25 years ago Richard Stallman started the GNU (“Gnu’s Not Unix”) project to create a computer operating system like Unix (then ascendant in computer labs like the one Stallman worked in), but with source code free for programmers to run, study, share, and improve.
Free software from the GNU project now powers in the range of billions of computers, from microcontrollers and mobile phones to the Googleplex. Even software at the core of notoriously proprietary Apple’s OS X comes directly from the GNU project. Often, software from the GNU project is paired with the Linux kernel to form the base of a free operating system. The software that runs the Internet, including the domain name system and most web, email, and other network servers, all run on or at least are compiled by GNU project software. While not similarly dominant on the desktop, there is little question that free software such as Firefox, again running on or at least compiled by GNU project software, has tremendously benefitted the web by spurring competition and innovation.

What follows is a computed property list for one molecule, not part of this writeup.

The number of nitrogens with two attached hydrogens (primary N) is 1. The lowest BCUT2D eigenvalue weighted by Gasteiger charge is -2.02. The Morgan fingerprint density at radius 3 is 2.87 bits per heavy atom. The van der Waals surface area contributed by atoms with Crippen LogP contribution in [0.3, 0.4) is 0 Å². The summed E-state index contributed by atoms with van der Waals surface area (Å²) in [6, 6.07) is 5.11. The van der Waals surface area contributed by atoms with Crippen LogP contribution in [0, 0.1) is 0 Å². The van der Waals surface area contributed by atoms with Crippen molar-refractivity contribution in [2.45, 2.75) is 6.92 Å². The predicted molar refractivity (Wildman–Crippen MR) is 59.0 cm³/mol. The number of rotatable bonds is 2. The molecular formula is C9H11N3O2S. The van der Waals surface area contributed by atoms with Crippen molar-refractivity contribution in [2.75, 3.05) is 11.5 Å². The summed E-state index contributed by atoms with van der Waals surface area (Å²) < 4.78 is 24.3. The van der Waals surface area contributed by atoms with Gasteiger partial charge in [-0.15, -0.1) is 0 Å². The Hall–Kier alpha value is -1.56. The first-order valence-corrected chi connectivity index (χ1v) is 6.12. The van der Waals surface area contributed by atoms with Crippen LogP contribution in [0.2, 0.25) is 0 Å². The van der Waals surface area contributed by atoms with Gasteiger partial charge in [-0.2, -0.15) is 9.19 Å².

The GNU project has done much more than build software. It fueled the free software movement, also started by Stallman, and in turn inspired and enabled countless projects and movements. Over the long term (it will take much longer than 25 years for this to play out), it will make us rethink the contours of what is possible in the space of social cooperation and invidual autonomy, social justice and freedom.
Heady and heavy stuff, but ultimately unsurprising — consider that computers are now the driving force of change in the world today — movements concerning the production and control of software must become increasingly central.
One of the movements and projects directly inspired by GNU is Creative Commons. We’re still learning from the free software movement. On a practical level, all servers run by Creative Commons are powered by GNU/Linux and all of the software we develop is free software.
So please join us in wishing the GNU project a happy 25th birthday by spreading a happy birthday video from comedian Stephen Fry. The video, Freedom Fry, is released under a CC Attribution-NoDerivatives license.
If you’re a fan of free culture and Creative Commons, Freedom Fry is a great introduction to free software. If you’re already a free software know it all, please share Freedom Fry with your friends.
Thank GNU!Posted 02 September 2008